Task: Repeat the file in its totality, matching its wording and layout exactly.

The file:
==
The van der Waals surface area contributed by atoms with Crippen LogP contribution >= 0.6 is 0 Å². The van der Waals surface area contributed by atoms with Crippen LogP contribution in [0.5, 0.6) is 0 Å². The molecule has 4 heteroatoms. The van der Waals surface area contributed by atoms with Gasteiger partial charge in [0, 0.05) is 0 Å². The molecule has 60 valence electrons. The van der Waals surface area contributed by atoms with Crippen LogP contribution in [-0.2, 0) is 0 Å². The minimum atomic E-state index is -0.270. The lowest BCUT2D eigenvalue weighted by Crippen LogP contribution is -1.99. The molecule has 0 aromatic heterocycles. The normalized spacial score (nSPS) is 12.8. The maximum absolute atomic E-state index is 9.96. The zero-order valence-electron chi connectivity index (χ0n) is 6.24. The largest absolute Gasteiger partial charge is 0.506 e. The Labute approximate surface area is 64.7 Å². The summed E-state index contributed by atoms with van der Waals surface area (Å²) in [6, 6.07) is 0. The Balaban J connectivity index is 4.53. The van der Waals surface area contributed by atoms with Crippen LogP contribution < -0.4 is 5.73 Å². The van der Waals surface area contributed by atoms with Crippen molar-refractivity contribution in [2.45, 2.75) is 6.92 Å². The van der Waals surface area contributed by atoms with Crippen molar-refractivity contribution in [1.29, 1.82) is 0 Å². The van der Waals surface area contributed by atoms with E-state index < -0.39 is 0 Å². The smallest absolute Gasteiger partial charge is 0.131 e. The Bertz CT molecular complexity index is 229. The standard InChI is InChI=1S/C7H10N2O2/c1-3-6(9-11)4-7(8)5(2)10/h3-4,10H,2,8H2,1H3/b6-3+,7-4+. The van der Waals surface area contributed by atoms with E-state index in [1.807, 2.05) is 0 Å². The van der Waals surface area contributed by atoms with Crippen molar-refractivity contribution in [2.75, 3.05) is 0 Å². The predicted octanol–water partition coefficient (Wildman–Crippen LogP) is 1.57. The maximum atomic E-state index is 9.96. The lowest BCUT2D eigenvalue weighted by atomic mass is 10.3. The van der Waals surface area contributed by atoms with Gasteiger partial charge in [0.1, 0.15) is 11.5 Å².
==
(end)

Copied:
The van der Waals surface area contributed by atoms with Crippen LogP contribution >= 0.6 is 0 Å². The van der Waals surface area contributed by atoms with Crippen LogP contribution in [0.5, 0.6) is 0 Å². The molecule has 4 heteroatoms. The van der Waals surface area contributed by atoms with Gasteiger partial charge in [0, 0.05) is 0 Å². The molecule has 60 valence electrons. The van der Waals surface area contributed by atoms with Crippen LogP contribution in [-0.2, 0) is 0 Å². The minimum atomic E-state index is -0.270. The lowest BCUT2D eigenvalue weighted by Crippen LogP contribution is -1.99. The molecule has 0 aromatic heterocycles. The normalized spacial score (nSPS) is 12.8. The maximum absolute atomic E-state index is 9.96. The zero-order valence-electron chi connectivity index (χ0n) is 6.24. The largest absolute Gasteiger partial charge is 0.506 e. The Labute approximate surface area is 64.7 Å². The summed E-state index contributed by atoms with van der Waals surface area (Å²) in [6, 6.07) is 0. The Balaban J connectivity index is 4.53. The van der Waals surface area contributed by atoms with Crippen LogP contribution < -0.4 is 5.73 Å². The van der Waals surface area contributed by atoms with Crippen molar-refractivity contribution in [2.45, 2.75) is 6.92 Å². The van der Waals surface area contributed by atoms with Crippen molar-refractivity contribution in [1.29, 1.82) is 0 Å². The van der Waals surface area contributed by atoms with E-state index < -0.39 is 0 Å². The smallest absolute Gasteiger partial charge is 0.131 e. The Bertz CT molecular complexity index is 229. The standard InChI is InChI=1S/C7H10N2O2/c1-3-6(9-11)4-7(8)5(2)10/h3-4,10H,2,8H2,1H3/b6-3+,7-4+. The van der Waals surface area contributed by atoms with E-state index in [1.807, 2.05) is 0 Å². The van der Waals surface area contributed by atoms with Crippen molar-refractivity contribution in [2.75, 3.05) is 0 Å². The predicted octanol–water partition coefficient (Wildman–Crippen LogP) is 1.57. The maximum atomic E-state index is 9.96. The lowest BCUT2D eigenvalue weighted by atomic mass is 10.3. The van der Waals surface area contributed by atoms with Gasteiger partial charge in [0.1, 0.15) is 11.5 Å².